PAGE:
A yacht is not defined by the vessel but by the care and love of her owner ---
     

    Attached Files:

    Last edited: Nov 8, 2013
  6. PAR
    Joined: Nov 2003
    Posts: 19,133
    Likes: 473, Points: 93, Legacy Rep: 3967
    Location: Eustis, FL

    PAR Yacht Designer/Builder

    [​IMG]

    As you can see this is a bit different then most keel/prop interfaces, with lots of room for flow to "reassemble", though some gains can be picked up with a good fairing.

    If it was me, I'd consider removing most of the skeg, with just enough of a well shaped appendage to offer grounding protection. Of course, this is wholesale surgery on this 'glass hull, but doable.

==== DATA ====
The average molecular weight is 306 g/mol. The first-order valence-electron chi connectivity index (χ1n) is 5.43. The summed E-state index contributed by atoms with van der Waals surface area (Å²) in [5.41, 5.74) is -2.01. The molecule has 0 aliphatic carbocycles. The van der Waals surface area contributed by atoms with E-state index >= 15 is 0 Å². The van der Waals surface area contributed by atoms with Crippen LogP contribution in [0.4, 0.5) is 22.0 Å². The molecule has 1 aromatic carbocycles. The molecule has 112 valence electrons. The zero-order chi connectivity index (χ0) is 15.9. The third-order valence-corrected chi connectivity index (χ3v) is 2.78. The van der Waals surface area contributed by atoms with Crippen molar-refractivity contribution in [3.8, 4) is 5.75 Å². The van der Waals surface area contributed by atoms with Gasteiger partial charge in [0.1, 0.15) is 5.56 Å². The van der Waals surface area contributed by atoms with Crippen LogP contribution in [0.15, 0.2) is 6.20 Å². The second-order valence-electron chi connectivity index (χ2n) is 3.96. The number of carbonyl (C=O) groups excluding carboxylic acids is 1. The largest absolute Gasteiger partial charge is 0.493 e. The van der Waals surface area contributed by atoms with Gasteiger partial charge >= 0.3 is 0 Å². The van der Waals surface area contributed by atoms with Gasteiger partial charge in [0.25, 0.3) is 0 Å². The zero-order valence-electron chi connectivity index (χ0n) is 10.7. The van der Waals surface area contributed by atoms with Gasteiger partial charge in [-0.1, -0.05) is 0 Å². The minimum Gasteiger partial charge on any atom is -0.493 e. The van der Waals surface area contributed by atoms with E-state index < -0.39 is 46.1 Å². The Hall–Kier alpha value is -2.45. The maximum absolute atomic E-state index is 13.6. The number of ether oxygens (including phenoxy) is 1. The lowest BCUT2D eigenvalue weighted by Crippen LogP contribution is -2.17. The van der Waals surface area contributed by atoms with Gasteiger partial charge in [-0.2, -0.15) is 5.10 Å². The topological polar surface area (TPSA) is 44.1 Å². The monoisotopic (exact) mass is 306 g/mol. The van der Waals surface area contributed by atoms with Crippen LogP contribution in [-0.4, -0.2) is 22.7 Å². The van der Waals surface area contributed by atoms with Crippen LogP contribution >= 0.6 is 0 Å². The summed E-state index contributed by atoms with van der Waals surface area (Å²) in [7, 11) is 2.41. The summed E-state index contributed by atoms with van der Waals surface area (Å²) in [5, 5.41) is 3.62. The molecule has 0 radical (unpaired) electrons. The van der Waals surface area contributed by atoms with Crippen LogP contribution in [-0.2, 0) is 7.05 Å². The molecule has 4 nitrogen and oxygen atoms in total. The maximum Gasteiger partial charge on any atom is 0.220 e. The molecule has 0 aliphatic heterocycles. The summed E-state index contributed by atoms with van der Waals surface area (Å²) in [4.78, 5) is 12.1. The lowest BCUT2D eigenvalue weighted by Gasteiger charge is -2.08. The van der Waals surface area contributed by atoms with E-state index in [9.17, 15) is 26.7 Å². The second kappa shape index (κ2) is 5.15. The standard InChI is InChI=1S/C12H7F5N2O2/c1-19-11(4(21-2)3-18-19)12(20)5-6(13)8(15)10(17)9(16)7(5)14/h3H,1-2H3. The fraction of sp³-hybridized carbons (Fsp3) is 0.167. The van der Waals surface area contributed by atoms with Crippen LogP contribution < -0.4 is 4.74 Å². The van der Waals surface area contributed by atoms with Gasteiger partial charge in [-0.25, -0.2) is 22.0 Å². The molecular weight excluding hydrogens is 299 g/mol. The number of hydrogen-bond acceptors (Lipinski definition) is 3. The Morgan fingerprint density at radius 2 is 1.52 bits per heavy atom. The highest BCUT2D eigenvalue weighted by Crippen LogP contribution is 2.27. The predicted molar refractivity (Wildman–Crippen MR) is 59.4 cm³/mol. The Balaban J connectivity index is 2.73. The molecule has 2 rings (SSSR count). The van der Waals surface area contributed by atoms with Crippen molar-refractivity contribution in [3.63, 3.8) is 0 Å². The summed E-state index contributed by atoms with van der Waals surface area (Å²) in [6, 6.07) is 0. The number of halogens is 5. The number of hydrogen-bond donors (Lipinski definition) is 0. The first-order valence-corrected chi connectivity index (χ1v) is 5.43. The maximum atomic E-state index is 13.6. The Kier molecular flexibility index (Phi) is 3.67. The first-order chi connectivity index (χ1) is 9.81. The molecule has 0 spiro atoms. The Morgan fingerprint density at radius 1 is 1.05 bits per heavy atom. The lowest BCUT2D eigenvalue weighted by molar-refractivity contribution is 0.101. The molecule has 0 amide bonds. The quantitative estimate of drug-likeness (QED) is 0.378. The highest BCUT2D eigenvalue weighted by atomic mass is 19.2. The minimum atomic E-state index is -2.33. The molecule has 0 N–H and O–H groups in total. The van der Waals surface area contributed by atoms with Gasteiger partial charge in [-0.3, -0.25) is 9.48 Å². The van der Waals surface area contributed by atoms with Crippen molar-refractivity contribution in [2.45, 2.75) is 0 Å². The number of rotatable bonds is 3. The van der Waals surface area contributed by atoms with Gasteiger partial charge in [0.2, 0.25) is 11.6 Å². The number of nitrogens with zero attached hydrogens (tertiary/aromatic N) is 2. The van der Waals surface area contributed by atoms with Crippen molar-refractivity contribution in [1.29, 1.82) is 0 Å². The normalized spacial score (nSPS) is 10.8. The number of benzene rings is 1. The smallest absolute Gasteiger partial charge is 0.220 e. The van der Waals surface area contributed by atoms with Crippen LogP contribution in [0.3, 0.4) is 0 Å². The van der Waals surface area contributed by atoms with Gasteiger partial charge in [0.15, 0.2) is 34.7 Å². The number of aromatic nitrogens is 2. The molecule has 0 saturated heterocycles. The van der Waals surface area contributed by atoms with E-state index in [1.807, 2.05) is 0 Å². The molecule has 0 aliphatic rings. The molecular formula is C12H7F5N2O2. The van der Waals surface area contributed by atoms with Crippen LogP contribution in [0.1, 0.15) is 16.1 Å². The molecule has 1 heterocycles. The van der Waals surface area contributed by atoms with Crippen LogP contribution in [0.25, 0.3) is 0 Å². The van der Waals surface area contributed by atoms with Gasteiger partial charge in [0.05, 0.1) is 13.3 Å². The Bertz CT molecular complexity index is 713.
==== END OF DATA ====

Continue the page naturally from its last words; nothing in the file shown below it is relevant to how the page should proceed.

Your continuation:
7. kapnD
    Joined: Jan 2003
    Posts: 546
    Likes: 50, Points: 28, Legacy Rep: 40
    Location: hawaii, usa

    kapnD Senior Member

    Thanks for the replies, I will snap some photos next time I'm at the boat.
    As you can tell from Par's attachment (thank you very much) there is plenty of room to add some fairing without having to remove anything.
    I think I will glue on some foam, shape it out and glass over.
    As for cutting the keel off, I would hesitate to do so as I operate the boat in open ocean, frequently rough and windy conditions, and appreciate the directional stability the keel imparts under way, and the rocking it damps while stopped.
     
Loading...
Forum posts represent the experience, opinion, and view of individual users. Boat Design Net does not necessarily endorse nor share the view of each individual post.
When making potentially dangerous or financial decisions, always employ and consult appropriate professionals. Your circumstances or experience may be different.